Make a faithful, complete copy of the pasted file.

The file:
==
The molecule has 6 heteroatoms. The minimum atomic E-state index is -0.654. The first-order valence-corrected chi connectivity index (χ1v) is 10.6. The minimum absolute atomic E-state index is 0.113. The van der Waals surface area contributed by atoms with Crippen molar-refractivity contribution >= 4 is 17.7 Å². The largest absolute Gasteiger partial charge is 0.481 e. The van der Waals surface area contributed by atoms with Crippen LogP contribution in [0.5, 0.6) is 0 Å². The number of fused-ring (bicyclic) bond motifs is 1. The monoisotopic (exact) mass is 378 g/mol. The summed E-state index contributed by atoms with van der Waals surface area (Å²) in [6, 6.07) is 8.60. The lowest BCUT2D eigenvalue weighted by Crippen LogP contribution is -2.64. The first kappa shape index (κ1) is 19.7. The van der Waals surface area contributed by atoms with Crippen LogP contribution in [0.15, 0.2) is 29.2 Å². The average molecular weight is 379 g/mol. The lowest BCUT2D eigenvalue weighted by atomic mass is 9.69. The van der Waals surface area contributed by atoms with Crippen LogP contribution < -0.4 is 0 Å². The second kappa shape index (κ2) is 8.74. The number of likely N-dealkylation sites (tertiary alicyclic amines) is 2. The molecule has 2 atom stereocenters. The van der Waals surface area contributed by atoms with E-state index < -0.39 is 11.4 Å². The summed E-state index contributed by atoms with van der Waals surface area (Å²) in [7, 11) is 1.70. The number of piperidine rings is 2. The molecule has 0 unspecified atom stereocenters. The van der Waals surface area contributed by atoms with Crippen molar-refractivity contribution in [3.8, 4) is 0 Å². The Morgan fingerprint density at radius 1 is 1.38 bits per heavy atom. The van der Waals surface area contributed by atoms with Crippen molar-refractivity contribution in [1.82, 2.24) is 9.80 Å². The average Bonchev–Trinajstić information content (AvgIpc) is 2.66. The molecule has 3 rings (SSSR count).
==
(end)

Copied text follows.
The molecule has 6 heteroatoms. The minimum atomic E-state index is -0.654. The first-order valence-corrected chi connectivity index (χ1v) is 10.6. The minimum absolute atomic E-state index is 0.113. The van der Waals surface area contributed by atoms with Crippen molar-refractivity contribution >= 4 is 17.7 Å². The largest absolute Gasteiger partial charge is 0.481 e. The van der Waals surface area contributed by atoms with Crippen LogP contribution in [0.5, 0.6) is 0 Å². The number of fused-ring (bicyclic) bond motifs is 1. The monoisotopic (exact) mass is 378 g/mol. The summed E-state index contributed by atoms with van der Waals surface area (Å²) in [6, 6.07) is 8.60. The lowest BCUT2D eigenvalue weighted by Crippen LogP contribution is -2.64. The first kappa shape index (κ1) is 19.7. The van der Waals surface area contributed by atoms with Crippen LogP contribution in [0.15, 0.2) is 29.2 Å². The average molecular weight is 379 g/mol. The lowest BCUT2D eigenvalue weighted by atomic mass is 9.69. The van der Waals surface area contributed by atoms with Crippen LogP contribution < -0.4 is 0 Å². The second kappa shape index (κ2) is 8.74. The number of likely N-dealkylation sites (tertiary alicyclic amines) is 2. The molecule has 2 atom stereocenters. The van der Waals surface area contributed by atoms with E-state index < -0.39 is 11.4 Å². The summed E-state index contributed by atoms with van der Waals surface area (Å²) in [7, 11) is 1.70. The number of piperidine rings is 2. The molecule has 0 unspecified atom stereocenters. The van der Waals surface area contributed by atoms with Crippen molar-refractivity contribution in [3.8, 4) is 0 Å². The Morgan fingerprint density at radius 1 is 1.38 bits per heavy atom. The van der Waals surface area contributed by atoms with Crippen molar-refractivity contribution in [1.82, 2.24) is 9.80 Å². The average Bonchev–Trinajstić information content (AvgIpc) is 2.66. The molecule has 3 rings (SSSR count).